By Kevin Collison
A new federal transit funding report released Tuesday has streetcar officials optimistic the planned Main Street extension from downtown to UMKC should be ready to roll financially by early next year.
“All the important stakeholders say we’re on the right track and the odds are really good,” said Tom Gerend, executive director of the Kansas City Streetcar Authority.
The Federal Transit Administration Capital Investment Grant Report continued to rate the Kansas City project favorably and indicates enough funding should be available in the recommended upcoming federal budget.
“Existing commitments account for about 50 percent of the anticipated program’s available funding,” Gerend said.
“The remaining funding is available for new projects like ours and we will be competing for those resources through the remainder of the calendar year.
“We are still anticipating a full funding grant agreement in the first quarter of 2021 and the FTA has lead us to believe this is very much obtainable.”
The Streetcar Authority will be seeking $174.1 million from Washington for the $351.6 million extension project.
The remainder of the cost will be paid for locally through a transportation development district approved by voters living within the TDD in 2018. The TDD will levy a property tax surcharge and additional one-cent sales tax within its borders.
Gerend said the FTA report continued to give the Kansas City streetcar extension plan a medium-high rating, the highest possible, and also improved its rating for the local financial commitment to medium-high.
He said the Kansas City Council’s decision last year to back the project financing was key to improving its local financing rating.
“Our federal delegation is fully on board and we have strong local support and we’ve had a great track record with our current project,” Gerend said.
Streetcar officials also have been lobbying city leaders about the importance of maintaining the city’s annual financial contribution to the system.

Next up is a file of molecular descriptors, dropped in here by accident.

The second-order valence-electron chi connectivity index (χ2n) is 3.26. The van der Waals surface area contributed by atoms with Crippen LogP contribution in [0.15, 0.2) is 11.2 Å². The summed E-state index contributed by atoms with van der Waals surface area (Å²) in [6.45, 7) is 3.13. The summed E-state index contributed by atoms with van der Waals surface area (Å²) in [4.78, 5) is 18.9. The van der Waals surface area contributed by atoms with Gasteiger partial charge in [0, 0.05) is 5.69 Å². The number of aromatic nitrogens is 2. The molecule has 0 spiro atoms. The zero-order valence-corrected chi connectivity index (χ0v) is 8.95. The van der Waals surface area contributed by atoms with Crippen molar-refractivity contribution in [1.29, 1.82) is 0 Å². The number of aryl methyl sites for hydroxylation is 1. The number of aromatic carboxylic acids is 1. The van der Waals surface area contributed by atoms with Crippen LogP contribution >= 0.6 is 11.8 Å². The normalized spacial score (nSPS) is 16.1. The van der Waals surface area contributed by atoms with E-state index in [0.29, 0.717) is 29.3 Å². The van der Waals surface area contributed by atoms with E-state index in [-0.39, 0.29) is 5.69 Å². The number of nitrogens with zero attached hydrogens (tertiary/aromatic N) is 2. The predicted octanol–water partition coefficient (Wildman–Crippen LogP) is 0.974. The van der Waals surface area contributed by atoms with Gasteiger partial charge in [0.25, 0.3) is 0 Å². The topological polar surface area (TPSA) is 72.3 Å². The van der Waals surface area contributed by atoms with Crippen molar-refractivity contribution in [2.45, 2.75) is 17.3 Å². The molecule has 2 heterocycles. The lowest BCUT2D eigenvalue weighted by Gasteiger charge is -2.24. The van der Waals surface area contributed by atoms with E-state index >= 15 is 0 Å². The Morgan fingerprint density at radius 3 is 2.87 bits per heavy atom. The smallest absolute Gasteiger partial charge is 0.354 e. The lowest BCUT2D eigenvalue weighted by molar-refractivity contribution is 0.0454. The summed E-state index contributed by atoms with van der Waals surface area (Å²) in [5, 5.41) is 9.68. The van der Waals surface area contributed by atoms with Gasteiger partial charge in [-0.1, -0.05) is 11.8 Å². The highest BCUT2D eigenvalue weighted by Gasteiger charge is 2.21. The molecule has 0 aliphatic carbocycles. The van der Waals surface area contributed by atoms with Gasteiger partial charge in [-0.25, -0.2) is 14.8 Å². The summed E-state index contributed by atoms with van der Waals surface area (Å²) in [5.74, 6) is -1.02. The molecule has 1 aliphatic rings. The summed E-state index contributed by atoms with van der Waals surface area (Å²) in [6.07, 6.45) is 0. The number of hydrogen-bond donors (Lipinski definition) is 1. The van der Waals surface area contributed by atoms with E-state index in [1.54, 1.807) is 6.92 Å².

Should the Streetcar Authority obtain the necessary federal funding for the 3.6-mile extension project, the earliest it could be operational is late 2024 or early 2025, Gerend said.
In its report, the Federal Transit Administration staff said there is significant economic development opportunities along the Main Street route.
“Nearly 48 acres of vacant land in addition to a number of surface parking lots could be redeveloped with transit-supportive densities and character,” the report found.
“The corridor’s economic environment appears to be reasonably strong relative to Kansas City as a whole, with higher home prices and lower commercial vacancy rates.”
The report indicated when fully operational, the streetcar is expected to operate every 10 minutes during weekday peak and off-peak periods and evenings, and every 12 minutes during weekends.
The agency estimated the streetcar line would carry 7,300 “linked trips” per day and 2.3 million annually.
“The project is intended to connect the growing activity centers in the corridor, improve transit service, and support economic development with efficient, reliable and effective transit service,” according to the FTA report.
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